The Three Legends of Valentine's Day
v One: It is believed that Valentine was a priest who served during the third century in Rome. At the time, the ruler Emperor Claudius II, decided that single men made better soldiers than those with wives and families so he outlawed marriage for young men. Valentine saw the decree as an injustice and decided to defy Claudius's law. Secretly, he performed marriages for young lovers. When Valentine's actions were discovered, Claudius ordered that he be put to death.
v Two: Valentine was killed for attempting to help Christians escape the harsh conditions and inhumane treatment of the Roman prisons. It is believed that Valentine actually sent the first 'valentine' greeting himself. The legend states that while in prison Valentine fell in love with a young girl. Perhaps it was his jailor's daughter who visited Valentine during his confinement. Before his death, it is alleged that he wrote her a letter, which he signed 'From your Valentine,' an expression that is still in use today.
v Three: While some believe that Valentine's Day is celebrated in the middle of February to commemorate the anniversary of Valentine's death or burial, others claim that the Christian church marked the date in an effort to 'Christianize' celebrations of the pagan Lupercalia festival. In ancient Rome, February was the official beginning of spring and was considered a time for purification. The Lupercalia festival began at the ides of February, February 15, and was a fertility festival dedicated to Faunus, the Roman god of agriculture. The ceremony involved the gathering of priests in a cave where they would sacrifice a goat, for fertility, and a dog, for purification. Then, the boys would slice the goat's hide into strips, dip them in the sacrificial blood and take to the streets where they gently slapped both women and fields of crops with the goat hide strips. Later in the day, all the young women in the city would place their names in a big urn. The city's bachelors would then each choose a name out of the urn and become paired for the year with his chosen woman. These matches often ended in marriage.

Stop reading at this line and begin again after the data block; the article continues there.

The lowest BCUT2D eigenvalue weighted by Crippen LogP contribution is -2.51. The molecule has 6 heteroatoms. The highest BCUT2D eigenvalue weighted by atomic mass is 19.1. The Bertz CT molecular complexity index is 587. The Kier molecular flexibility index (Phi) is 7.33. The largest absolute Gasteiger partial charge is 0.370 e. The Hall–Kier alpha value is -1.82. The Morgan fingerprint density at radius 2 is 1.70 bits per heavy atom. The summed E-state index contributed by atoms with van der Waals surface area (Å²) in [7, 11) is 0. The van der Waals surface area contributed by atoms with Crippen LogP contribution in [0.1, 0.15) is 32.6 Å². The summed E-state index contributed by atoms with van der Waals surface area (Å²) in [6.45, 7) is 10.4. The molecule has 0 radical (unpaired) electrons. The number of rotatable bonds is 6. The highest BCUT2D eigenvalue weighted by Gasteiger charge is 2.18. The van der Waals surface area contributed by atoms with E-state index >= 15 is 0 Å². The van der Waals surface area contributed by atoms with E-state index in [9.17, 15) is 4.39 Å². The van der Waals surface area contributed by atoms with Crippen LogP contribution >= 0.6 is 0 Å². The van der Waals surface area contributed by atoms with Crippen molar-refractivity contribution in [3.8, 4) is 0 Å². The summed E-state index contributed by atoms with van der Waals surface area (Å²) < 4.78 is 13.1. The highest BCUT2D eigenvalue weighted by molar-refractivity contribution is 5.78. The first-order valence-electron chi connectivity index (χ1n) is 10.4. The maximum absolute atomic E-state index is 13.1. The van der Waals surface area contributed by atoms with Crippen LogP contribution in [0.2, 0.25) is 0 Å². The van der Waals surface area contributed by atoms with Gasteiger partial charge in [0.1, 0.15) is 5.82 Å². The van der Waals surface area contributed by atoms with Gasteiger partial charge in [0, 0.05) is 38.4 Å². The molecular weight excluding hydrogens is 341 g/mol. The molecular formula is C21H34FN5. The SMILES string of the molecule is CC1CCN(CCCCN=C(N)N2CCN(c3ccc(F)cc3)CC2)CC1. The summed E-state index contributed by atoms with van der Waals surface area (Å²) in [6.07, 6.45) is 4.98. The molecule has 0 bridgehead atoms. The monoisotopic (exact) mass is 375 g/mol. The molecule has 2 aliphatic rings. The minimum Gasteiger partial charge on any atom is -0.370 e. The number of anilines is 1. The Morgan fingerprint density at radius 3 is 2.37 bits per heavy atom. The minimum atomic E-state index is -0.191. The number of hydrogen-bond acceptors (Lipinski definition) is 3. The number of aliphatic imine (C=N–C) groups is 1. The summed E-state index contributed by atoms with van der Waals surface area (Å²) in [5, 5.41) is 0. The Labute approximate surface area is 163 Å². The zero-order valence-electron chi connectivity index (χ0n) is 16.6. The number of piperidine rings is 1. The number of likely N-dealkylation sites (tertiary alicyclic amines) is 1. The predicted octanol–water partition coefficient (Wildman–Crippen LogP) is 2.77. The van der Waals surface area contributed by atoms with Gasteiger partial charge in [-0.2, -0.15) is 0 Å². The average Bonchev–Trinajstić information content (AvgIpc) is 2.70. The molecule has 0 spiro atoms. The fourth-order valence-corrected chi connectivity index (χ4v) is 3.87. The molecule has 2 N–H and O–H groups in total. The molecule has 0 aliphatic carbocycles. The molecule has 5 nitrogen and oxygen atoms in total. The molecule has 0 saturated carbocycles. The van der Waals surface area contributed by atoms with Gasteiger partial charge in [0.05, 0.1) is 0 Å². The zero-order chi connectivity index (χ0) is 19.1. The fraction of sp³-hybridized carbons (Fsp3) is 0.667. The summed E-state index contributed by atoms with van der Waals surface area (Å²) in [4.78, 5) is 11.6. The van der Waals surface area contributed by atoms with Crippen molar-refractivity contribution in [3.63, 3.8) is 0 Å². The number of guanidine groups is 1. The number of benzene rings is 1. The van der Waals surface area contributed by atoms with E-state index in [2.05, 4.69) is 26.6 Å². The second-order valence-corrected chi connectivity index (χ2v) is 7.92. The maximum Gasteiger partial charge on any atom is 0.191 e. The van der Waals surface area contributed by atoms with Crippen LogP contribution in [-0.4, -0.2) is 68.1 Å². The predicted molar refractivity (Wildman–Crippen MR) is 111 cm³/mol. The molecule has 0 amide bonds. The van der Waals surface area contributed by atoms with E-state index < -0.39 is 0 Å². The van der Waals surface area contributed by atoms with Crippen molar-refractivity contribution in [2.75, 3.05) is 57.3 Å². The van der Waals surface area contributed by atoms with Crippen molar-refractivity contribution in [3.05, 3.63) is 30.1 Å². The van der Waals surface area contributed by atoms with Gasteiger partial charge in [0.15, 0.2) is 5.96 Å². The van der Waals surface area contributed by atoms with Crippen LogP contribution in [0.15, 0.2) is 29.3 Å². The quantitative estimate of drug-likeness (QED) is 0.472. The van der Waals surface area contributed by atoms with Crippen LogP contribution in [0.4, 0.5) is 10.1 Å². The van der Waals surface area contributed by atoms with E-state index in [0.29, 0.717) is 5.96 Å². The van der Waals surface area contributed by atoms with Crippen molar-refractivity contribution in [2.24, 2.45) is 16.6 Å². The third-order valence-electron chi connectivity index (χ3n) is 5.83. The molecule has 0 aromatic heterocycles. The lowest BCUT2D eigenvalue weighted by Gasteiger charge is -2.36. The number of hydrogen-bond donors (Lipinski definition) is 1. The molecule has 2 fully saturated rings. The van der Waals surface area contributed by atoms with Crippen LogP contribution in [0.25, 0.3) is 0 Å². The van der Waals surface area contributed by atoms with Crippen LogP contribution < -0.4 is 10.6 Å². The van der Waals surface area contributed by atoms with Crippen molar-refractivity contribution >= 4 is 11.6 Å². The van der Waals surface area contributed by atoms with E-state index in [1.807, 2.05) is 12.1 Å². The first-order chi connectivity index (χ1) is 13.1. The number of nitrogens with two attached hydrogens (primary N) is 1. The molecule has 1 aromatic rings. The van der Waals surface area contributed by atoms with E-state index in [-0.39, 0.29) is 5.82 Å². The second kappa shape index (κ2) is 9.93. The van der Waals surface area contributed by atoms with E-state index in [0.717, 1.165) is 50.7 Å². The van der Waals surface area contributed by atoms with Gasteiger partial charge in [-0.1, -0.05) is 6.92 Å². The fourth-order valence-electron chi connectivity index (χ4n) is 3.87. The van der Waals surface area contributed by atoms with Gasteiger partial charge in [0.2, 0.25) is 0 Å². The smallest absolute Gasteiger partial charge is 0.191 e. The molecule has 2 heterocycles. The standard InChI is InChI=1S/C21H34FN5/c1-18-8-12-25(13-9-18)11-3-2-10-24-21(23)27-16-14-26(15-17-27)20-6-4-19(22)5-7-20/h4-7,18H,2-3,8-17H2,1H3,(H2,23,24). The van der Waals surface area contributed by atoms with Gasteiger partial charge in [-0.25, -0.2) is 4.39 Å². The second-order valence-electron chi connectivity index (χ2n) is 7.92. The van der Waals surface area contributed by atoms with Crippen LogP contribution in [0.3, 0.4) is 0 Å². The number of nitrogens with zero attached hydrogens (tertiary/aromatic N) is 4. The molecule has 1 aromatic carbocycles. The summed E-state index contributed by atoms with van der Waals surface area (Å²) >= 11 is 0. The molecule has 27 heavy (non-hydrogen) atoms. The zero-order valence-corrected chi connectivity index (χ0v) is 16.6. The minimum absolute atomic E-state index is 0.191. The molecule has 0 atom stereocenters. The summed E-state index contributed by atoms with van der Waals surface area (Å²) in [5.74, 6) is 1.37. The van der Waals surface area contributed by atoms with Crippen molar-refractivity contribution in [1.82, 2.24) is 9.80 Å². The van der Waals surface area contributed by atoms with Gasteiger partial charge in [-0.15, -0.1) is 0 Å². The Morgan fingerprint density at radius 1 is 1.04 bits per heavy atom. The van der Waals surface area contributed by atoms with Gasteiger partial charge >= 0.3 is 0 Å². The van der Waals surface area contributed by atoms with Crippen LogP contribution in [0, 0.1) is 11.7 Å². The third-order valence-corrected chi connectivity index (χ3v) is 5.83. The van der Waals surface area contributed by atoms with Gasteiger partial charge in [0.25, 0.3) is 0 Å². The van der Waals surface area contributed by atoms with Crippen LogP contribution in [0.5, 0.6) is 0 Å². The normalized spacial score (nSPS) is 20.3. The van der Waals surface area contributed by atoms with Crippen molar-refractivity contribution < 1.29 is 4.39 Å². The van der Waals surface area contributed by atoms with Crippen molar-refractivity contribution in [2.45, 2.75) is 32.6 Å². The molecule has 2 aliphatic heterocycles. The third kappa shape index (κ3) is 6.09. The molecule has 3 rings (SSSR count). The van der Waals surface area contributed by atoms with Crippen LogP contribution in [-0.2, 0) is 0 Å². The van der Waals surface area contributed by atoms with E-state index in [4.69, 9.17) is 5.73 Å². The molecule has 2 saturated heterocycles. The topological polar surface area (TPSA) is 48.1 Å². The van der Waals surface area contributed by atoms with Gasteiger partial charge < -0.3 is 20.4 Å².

Besides Valentine's rumored love letter to his jailer's daughter, the oldest known valentine was a poem written by Charles, Duke of Orleans to his wife while he was imprisoned in the Tower of London following his capture at the Battle of Agincourt (1415).